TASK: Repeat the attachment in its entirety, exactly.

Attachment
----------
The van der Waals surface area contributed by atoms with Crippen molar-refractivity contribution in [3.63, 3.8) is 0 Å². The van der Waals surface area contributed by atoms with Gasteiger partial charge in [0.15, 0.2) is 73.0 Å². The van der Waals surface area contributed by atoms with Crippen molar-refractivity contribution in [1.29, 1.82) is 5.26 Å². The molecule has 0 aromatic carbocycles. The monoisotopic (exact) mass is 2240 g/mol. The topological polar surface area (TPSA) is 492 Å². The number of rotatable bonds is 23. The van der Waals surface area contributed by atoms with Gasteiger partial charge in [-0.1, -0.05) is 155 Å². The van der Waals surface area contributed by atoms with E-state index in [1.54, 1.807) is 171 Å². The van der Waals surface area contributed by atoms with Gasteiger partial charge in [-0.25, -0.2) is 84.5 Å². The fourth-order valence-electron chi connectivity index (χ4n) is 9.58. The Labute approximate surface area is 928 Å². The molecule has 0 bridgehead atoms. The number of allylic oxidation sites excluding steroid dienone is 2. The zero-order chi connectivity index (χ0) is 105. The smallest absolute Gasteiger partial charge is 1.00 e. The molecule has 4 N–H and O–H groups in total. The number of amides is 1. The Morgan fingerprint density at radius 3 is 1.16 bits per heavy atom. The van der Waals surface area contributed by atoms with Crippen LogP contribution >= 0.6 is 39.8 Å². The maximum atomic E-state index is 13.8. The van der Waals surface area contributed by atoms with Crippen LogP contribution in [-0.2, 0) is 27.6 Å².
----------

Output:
The van der Waals surface area contributed by atoms with Crippen molar-refractivity contribution in [3.63, 3.8) is 0 Å². The van der Waals surface area contributed by atoms with Gasteiger partial charge in [0.15, 0.2) is 73.0 Å². The van der Waals surface area contributed by atoms with Crippen molar-refractivity contribution in [1.29, 1.82) is 5.26 Å². The molecule has 0 aromatic carbocycles. The monoisotopic (exact) mass is 2240 g/mol. The topological polar surface area (TPSA) is 492 Å². The number of rotatable bonds is 23. The van der Waals surface area contributed by atoms with Gasteiger partial charge in [-0.1, -0.05) is 155 Å². The van der Waals surface area contributed by atoms with E-state index in [1.54, 1.807) is 171 Å². The van der Waals surface area contributed by atoms with Gasteiger partial charge in [-0.25, -0.2) is 84.5 Å². The fourth-order valence-electron chi connectivity index (χ4n) is 9.58. The Labute approximate surface area is 928 Å². The molecule has 0 bridgehead atoms. The number of allylic oxidation sites excluding steroid dienone is 2. The zero-order chi connectivity index (χ0) is 105. The smallest absolute Gasteiger partial charge is 1.00 e. The molecule has 4 N–H and O–H groups in total. The number of amides is 1. The Morgan fingerprint density at radius 3 is 1.16 bits per heavy atom. The van der Waals surface area contributed by atoms with Crippen LogP contribution >= 0.6 is 39.8 Å². The maximum atomic E-state index is 13.8. The van der Waals surface area contributed by atoms with Crippen LogP contribution in [-0.2, 0) is 27.6 Å².